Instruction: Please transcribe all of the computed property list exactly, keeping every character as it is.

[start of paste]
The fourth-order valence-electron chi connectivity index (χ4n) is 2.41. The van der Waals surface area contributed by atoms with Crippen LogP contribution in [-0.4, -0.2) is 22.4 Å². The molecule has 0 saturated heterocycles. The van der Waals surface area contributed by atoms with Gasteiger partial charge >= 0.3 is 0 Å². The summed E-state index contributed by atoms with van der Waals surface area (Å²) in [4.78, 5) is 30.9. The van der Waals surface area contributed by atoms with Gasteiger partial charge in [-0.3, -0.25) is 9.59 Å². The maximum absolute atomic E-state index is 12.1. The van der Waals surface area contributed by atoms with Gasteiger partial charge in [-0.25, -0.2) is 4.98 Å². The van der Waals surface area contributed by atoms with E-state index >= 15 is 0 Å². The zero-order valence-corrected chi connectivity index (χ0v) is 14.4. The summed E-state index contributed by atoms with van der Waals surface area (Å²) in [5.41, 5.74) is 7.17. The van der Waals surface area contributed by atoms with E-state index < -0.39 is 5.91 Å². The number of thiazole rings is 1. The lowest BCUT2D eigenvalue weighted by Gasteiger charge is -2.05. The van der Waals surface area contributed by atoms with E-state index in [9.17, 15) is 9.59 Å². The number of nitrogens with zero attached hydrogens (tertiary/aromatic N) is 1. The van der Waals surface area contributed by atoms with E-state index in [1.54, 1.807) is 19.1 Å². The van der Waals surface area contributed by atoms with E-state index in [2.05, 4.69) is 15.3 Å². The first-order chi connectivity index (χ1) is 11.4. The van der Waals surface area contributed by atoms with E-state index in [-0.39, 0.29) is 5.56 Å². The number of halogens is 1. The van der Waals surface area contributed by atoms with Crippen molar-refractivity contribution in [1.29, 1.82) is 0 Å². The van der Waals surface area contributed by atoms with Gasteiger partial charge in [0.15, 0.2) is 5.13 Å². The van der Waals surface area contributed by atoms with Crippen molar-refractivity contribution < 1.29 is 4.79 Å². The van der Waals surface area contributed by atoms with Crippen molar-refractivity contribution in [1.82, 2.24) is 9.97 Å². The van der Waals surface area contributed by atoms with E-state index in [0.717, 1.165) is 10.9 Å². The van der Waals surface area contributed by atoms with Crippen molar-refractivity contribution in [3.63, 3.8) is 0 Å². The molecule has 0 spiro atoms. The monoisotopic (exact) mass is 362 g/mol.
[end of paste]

The fourth-order valence-electron chi connectivity index (χ4n) is 2.41. The van der Waals surface area contributed by atoms with Crippen LogP contribution in [-0.4, -0.2) is 22.4 Å². The molecule has 0 saturated heterocycles. The van der Waals surface area contributed by atoms with Gasteiger partial charge >= 0.3 is 0 Å². The summed E-state index contributed by atoms with van der Waals surface area (Å²) in [4.78, 5) is 30.9. The van der Waals surface area contributed by atoms with Gasteiger partial charge in [-0.3, -0.25) is 9.59 Å². The maximum absolute atomic E-state index is 12.1. The van der Waals surface area contributed by atoms with Gasteiger partial charge in [-0.25, -0.2) is 4.98 Å². The van der Waals surface area contributed by atoms with E-state index >= 15 is 0 Å². The zero-order valence-corrected chi connectivity index (χ0v) is 14.4. The summed E-state index contributed by atoms with van der Waals surface area (Å²) in [5.41, 5.74) is 7.17. The van der Waals surface area contributed by atoms with E-state index < -0.39 is 5.91 Å². The number of thiazole rings is 1. The lowest BCUT2D eigenvalue weighted by Gasteiger charge is -2.05. The van der Waals surface area contributed by atoms with E-state index in [9.17, 15) is 9.59 Å². The number of nitrogens with zero attached hydrogens (tertiary/aromatic N) is 1. The van der Waals surface area contributed by atoms with E-state index in [1.54, 1.807) is 19.1 Å². The van der Waals surface area contributed by atoms with E-state index in [2.05, 4.69) is 15.3 Å². The first-order chi connectivity index (χ1) is 11.4. The van der Waals surface area contributed by atoms with E-state index in [-0.39, 0.29) is 5.56 Å². The number of halogens is 1. The van der Waals surface area contributed by atoms with Crippen molar-refractivity contribution in [1.29, 1.82) is 0 Å². The van der Waals surface area contributed by atoms with Gasteiger partial charge in [0.15, 0.2) is 5.13 Å². The van der Waals surface area contributed by atoms with Crippen molar-refractivity contribution < 1.29 is 4.79 Å². The van der Waals surface area contributed by atoms with Crippen molar-refractivity contribution in [1.82, 2.24) is 9.97 Å². The van der Waals surface area contributed by atoms with E-state index in [0.717, 1.165) is 10.9 Å². The van der Waals surface area contributed by atoms with Crippen molar-refractivity contribution in [3.63, 3.8) is 0 Å². The molecule has 0 spiro atoms. The monoisotopic (exact) mass is 362 g/mol.